As the behemoth platforms have been working out their equity-sharing schemes, we have been studying and supporting a parallel movement: A new wave of early-stage startups that are trying to include co-ownership in their plans from the outset. Some are “platform cooperatives” like New York City’s new driver-owned ride-hailing service, the Drivers Cooperative, and Kinfolk, a consumer co-op that features Black-owned brands. Instead of the dramatic returns that aspiring “unicorn” companies promise to wealthy investors, these “zebra” startups prioritize benefits for marginalized communities. Others, like the software-developer gig platform Gitcoin, are using blockchain technology to share ownership through cryptographic tokens rather than old-fashioned stock.
Tech investors normally expect startups to achieve one of two kinds of “exit,” IPO or acquisition. What if platform companies could instead work toward an eventual “exit to community”? What if co-ownership were what long-term users expect? Rather than the swarming chaos of the GameStop craze, this approach could foster real loyalty, accountability, and shared wealth.
In a new article for the Georgetown Law Technology Review, we have detailed several pathways for how “exit to community” could work. These strategies build on longstanding examples, from the electric co-ops that power much of rural America to the Employee Stock Ownership Plan that serves around 14 million US workers today. We also explore newer possibilities raised by decentralized social media and blockchain technology.
A few pioneers are already making this happen. A few years ago, the rural-Colorado-based tech news website Hacker Noon used an “equity crowdfunding” campaign (which Nathan participated in) to leave Medium.com and build its own platform through investments from its users. Groupmuse, a platform for chamber-music house concerts, has become employee-owned and is also moving toward musician ownership.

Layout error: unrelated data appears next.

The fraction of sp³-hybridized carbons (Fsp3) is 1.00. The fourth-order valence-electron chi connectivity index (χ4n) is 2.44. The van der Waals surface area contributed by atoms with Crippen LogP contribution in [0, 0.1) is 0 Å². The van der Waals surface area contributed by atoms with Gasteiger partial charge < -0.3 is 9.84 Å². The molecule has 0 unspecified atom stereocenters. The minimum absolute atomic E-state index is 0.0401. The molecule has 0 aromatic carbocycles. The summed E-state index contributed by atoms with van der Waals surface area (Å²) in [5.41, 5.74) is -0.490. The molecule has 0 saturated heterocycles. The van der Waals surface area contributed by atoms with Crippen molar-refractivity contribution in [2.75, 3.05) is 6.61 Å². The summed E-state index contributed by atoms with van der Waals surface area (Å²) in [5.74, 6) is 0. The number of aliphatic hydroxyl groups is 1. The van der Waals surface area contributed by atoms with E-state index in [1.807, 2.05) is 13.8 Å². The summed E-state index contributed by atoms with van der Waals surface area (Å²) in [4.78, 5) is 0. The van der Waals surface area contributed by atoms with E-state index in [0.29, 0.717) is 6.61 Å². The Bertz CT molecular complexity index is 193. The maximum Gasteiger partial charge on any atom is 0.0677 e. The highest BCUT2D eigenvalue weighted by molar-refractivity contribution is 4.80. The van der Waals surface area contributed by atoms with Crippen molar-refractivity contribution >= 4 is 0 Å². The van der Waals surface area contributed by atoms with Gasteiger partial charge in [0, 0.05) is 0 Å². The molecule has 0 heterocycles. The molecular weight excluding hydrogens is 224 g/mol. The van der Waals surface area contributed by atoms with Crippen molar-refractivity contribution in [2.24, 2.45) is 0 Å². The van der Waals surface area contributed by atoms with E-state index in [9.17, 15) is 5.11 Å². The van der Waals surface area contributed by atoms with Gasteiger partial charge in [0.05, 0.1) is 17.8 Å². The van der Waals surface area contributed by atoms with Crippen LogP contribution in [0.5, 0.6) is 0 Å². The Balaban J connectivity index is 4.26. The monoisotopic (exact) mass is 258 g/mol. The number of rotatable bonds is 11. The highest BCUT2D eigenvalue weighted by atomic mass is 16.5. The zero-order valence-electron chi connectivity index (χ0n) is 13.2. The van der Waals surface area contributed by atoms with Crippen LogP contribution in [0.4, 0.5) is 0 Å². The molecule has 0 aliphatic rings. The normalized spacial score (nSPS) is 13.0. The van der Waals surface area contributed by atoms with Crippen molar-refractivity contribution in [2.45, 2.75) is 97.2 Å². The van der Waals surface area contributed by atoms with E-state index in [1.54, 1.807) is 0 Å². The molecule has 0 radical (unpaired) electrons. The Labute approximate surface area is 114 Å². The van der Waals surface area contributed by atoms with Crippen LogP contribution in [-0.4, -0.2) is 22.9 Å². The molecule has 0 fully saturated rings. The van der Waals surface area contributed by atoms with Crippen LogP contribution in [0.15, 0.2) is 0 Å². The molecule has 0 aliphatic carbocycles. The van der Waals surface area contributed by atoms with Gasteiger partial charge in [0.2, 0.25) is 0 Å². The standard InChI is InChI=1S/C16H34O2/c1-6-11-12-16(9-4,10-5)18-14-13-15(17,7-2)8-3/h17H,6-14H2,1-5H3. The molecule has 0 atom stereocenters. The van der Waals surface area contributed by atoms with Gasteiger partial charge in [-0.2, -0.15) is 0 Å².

To unlock the potential of widespread ownership in the tech economy, however, we need new policy tools. Companies should be able to issue stock to their users more easily. Rather than waiting on the whims of wealthy investors, groups of people should be able to access financing themselves. This could mean gig workers getting loans to buy out labor platforms, neighbors investing in their own broadband internet provider, or user groups raising capital to build social media they can control. Converting to alternative business structures should be made less daunting. The law might even make “exit to community” the price of success, such as by expecting large social media companies to have user representatives on their boards, with or without transferring equity.
In 1979, Congress quietly amended the rules so that pension funds could invest in venture capital. This small move helped open the floodgates for Silicon Valley, giving rise to the tech economy we know today. As Congress now considers the future of American infrastructure, it should notice the impulse for user-ownership coming from both small startups and tech giants. These early steps could be the start of a new paradigm for innovation—this time led not by large investors, but by the people who make technology valuable by using it.